Flashcards in Streptococci Deck (48):
What are the main features of streptococci that differentiate them from staphylococci?
– Catalase negative
– Cocci in pairs and chains
– Requires complex media
– Prefers anaerobic or carbon dioxide atmosphere
What is a catalase test?
Hydrogen peroxide is added to the colony and the appearance of O2 indicates the presence of catalase with bubbles and therefore that would be staphylococcus.
No bubbles = Streprococcus
What are the 3 groups of streptococci?
What is Lancefield Group A?
What is Lancefield Group B?
What are the six possible clinical manifestations of streptococcus agalactiae?
-Toxic Shock Like Syndrome
– 5-15 year old with fever, sore throat, headache, swollen lymph nodes
– 5% asymptomatic carriers
– Transmitted by respiratory droplets
– Reoccurs due to lack of type specific antibody to M protein
– 2-5 year old child with localized skin disease
– Associated with trauma / insect bites
– Pustule with yellow crust
– Appears on face or extremities
– Speading erythema with well demarcated edge on the face
– Fever and lymphadenopathy
– Lesions often on face and often with accompanying steptococcal pharyngitis
– Strep infection that occurs deep in the subcutaneous tissues
– Spreads along the fascial planes
– Extensive destruction of the muscle and fat – “flesh eating” bacteria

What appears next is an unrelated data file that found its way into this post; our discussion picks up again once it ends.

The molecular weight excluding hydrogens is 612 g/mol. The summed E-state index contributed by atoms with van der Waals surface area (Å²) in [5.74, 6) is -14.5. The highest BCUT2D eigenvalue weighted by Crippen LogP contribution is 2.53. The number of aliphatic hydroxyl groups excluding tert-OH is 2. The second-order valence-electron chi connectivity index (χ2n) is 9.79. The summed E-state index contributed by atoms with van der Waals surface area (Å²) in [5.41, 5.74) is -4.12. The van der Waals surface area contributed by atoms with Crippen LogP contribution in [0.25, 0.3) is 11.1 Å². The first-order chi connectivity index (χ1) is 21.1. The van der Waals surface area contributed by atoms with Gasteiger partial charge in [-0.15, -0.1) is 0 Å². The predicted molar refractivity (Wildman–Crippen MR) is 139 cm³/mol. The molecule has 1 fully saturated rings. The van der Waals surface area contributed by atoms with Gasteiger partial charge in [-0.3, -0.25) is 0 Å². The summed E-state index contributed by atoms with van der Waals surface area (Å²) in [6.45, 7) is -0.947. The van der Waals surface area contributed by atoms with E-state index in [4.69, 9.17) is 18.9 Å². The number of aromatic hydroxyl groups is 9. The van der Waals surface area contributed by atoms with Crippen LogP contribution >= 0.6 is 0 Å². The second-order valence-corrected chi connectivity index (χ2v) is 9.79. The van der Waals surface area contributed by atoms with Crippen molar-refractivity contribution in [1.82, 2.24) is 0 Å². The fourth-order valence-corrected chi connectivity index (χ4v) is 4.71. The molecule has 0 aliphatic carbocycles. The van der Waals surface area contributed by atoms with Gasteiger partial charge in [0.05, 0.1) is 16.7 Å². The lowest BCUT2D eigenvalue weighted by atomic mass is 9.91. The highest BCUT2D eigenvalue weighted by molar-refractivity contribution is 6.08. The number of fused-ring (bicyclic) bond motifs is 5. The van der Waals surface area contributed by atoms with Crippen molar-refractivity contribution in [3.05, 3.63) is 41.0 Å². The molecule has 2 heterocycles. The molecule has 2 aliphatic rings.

– Systemic toxicity, mortality exceeds 50%
• Complication of streptococcal pharyngitis
• Caused by erythrogenic exotoxin
• A rash first appears as tiny red
bumps on the chest and abdomen
• fine, red, and rough-textured
blanches upon pressure
• appears 12–48 hours after fever
• generally starts on the chest, armpits, and behind the ears but spares the face
•Bright red tongue with a "strawberry" appearance
– Seen in women following delivery or abortion
– Organisms colonizing genital tract or from obstetrical personnel invade the upper genital tract causing endometritis, lymphangitis, bacteremia, necrotizing fasciitis, and streptococcal toxic shock syndrome
-Toxic Shock Like Syndrome
– Multisystem organ failure (heart, respiratory tract, kidney)
– SPE toxins are similar to Staph aureus TSST-1
– Unlike patients with staph toxic shock, cultures are usually positive for group A strep
What are common post-streptococcal sequelae of untreated strep infections?
Hospital acquired infection
– Nonsuppurative inflammatory disease occurs 1-5 weeks after strep pharyngitis
– Fever, carditis, subcutaneous nodules, chorea, polyarthritis
– Characteristic cardiac lesions = Aschoff bodies and valvular damage leads to possible endocarditis later in life
– Edema, hypertension, hematuria, proteinuria
– Occurs after skin / respiratory infection
– Certain M types are “nephritogenic”
￼– Antigen + antibody + C’ deposited in glomeruli seen on kidney biopsy
What are the 4 virulence factors of S. pyogenes?
• Ability of the bacteria to adhere to the surface of the host cells
￼• Invade into the epithelial cells
• Ovoid opsonization and phagocytosis
• Produce a variety of toxins and enzymes
What is the function of Streptococcal pyrogenic exotoxins (SPE)?
– Three distinct heat labile toxins (A, B, C)
– Called “superantigens” that stimulate cytokine response leading to shock and organ failure
– Strep toxic shock-like syndrome
– Responsible for the rash in scarlet fever “erythrogenic exotoxin”
What is the main factor in the pathogenesis of S. pyogenes?
Adherence via its M protein.
- Binds to epidermal cells
- Allows bacteria to survive
- Strains without M protein are avirulent
What is the main treatment for S. pyogenes?
What is the main target population in pathogenesis of Streptococcus agalactiae?